Showing posts from September, 2010

How much notice do you need to "know" about a restraining order?

Can a parent move with children to another part of Massachusetts?

Upon remarriage, do you still have to cover the ex-spouse on health insurance?

The obligation to provide health insurance to an ex-spouse is spelled out in the divorce decree. If the decree incorporates a separation agreement, the separation agreement will describe the obligation. The problem is that a family plan which will cover an ex-spouse after a divorce, won’t continue to cover the ex-spouse after remarriage. Massachusetts treats an ex-spouse as a current spouse for health insurance purposes but this terminates upon remarriage as the new spouse is now covered under the family plan. At this time, you won't be able to cover your ex-spouse on your health insurance as you can only have one spouse covered. If you are required to provide health insurance and you can’t cover under a family plan you may have to purchase a separate policy for your ex. It all depends on the wording of your divorce judgment.

Beware of travel agents selling divorces

Every now and then I find an advertisement for a $99.00 divorce. Sometimes it’s an ad for a twenty-four hour divorce. While these sound great, they won’t get you divorced. These ads offer divorces in foreign countries like Caribbean islands. They will get you a divorce certificate but the divorce won’t be recognized in Massachusetts. Massachusetts will recognize divorces from other states because the US Constitution requires that each state give full faith and credit to the court decisions of the other states. There is no requirement for foreign countries. Taking a week vacation in the Caribbean and coming back with a divorce decree will get you a tan but not much else.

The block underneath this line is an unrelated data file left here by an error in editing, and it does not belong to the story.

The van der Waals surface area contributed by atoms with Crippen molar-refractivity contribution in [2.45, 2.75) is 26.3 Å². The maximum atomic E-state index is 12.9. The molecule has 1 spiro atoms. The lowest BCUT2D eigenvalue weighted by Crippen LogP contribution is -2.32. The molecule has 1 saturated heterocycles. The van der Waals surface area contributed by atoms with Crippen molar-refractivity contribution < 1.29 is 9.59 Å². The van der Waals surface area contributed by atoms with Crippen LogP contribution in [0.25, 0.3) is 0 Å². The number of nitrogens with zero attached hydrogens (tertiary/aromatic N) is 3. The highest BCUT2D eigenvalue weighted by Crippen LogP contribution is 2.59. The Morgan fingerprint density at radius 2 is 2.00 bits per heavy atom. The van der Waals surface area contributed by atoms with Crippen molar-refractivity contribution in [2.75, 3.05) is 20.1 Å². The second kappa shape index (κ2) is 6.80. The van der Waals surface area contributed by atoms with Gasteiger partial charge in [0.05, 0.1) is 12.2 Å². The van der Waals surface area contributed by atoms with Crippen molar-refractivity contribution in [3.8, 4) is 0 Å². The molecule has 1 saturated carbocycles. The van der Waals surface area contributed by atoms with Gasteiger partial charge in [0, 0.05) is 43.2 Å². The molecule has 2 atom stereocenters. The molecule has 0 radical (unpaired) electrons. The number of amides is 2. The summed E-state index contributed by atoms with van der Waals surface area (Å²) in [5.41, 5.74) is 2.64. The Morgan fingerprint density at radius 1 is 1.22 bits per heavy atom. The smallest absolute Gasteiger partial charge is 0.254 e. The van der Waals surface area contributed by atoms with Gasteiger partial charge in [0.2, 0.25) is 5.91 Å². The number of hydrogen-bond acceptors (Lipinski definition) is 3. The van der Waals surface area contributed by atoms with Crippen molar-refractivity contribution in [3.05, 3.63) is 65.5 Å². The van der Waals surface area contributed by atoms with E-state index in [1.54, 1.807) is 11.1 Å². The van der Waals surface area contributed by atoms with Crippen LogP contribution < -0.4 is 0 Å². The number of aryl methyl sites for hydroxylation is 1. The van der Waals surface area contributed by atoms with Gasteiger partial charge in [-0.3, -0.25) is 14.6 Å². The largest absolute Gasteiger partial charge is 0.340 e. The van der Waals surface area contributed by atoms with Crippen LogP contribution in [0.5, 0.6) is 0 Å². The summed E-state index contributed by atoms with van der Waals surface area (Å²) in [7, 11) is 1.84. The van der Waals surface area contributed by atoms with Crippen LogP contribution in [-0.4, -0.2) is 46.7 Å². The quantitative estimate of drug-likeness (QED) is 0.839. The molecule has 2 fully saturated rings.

The Supreme Court prevents forum shopping in international custody battles.

In the recent Supreme Court case of Abbott v. Abbott, 130 S.Ct. 1983 (2010), the Court ordered a child returned to Chile. In this case, the mother had custody under proceedings in Chile and removed the child to the United States in violation of Chilean law. While the case is steeped in the language of international child custody disputes (Hague Convention, right of ne exeat, etc.) the decision prevents forum shopping in international custody disputes. Forum shopping is the idea that a litigant can control the orders of a court by moving from one country (forum) to another. For over thirty years, the United States has had laws that prevent moving from state to state for forum shopping (Parental Kidnaping Prevention Act and Uniform Child Custody Jurisdiction Act). This decision reinforces the concept that the United States will return children to foreign countries if they are removed in violation of the law of the foreign country.

In the Abbott case, the mother argued that since she ha…